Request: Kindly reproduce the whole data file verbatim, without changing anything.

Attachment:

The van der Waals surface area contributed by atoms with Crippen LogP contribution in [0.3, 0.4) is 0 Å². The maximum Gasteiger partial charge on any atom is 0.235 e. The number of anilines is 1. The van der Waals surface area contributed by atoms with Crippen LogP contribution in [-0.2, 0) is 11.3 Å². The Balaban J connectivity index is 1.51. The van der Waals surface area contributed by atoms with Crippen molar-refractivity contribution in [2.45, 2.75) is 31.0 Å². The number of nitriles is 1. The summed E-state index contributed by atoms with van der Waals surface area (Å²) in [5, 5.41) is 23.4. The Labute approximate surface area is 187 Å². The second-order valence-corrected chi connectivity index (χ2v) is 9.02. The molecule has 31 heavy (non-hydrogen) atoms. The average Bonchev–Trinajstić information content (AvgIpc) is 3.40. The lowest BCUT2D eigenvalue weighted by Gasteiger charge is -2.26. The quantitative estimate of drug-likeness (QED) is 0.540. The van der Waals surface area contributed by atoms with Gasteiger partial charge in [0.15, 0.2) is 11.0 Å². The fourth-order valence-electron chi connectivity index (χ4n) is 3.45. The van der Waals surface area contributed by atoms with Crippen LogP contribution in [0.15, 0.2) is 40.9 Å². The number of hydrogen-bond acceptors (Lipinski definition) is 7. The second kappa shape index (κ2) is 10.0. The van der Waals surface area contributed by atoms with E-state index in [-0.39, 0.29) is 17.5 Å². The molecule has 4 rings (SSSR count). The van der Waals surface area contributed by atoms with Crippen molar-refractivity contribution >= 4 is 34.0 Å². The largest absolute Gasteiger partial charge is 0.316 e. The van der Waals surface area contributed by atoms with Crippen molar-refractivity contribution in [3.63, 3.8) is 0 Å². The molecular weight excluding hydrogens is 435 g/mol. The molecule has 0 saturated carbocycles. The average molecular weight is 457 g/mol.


The van der Waals surface area contributed by atoms with Crippen LogP contribution in [0.3, 0.4) is 0 Å². The maximum Gasteiger partial charge on any atom is 0.235 e. The number of anilines is 1. The van der Waals surface area contributed by atoms with Crippen LogP contribution in [-0.2, 0) is 11.3 Å². The Balaban J connectivity index is 1.51. The van der Waals surface area contributed by atoms with Crippen molar-refractivity contribution in [2.45, 2.75) is 31.0 Å². The number of nitriles is 1. The summed E-state index contributed by atoms with van der Waals surface area (Å²) in [5, 5.41) is 23.4. The Labute approximate surface area is 187 Å². The second-order valence-corrected chi connectivity index (χ2v) is 9.02. The molecule has 31 heavy (non-hydrogen) atoms. The average Bonchev–Trinajstić information content (AvgIpc) is 3.40. The lowest BCUT2D eigenvalue weighted by Gasteiger charge is -2.26. The quantitative estimate of drug-likeness (QED) is 0.540. The van der Waals surface area contributed by atoms with Gasteiger partial charge in [0.15, 0.2) is 11.0 Å². The fourth-order valence-electron chi connectivity index (χ4n) is 3.45. The van der Waals surface area contributed by atoms with Crippen LogP contribution in [0.15, 0.2) is 40.9 Å². The number of hydrogen-bond acceptors (Lipinski definition) is 7. The second kappa shape index (κ2) is 10.0. The van der Waals surface area contributed by atoms with E-state index in [-0.39, 0.29) is 17.5 Å². The molecule has 4 rings (SSSR count). The van der Waals surface area contributed by atoms with Crippen molar-refractivity contribution >= 4 is 34.0 Å². The largest absolute Gasteiger partial charge is 0.316 e. The van der Waals surface area contributed by atoms with Crippen molar-refractivity contribution in [3.63, 3.8) is 0 Å². The molecular weight excluding hydrogens is 435 g/mol. The molecule has 0 saturated carbocycles. The average molecular weight is 457 g/mol.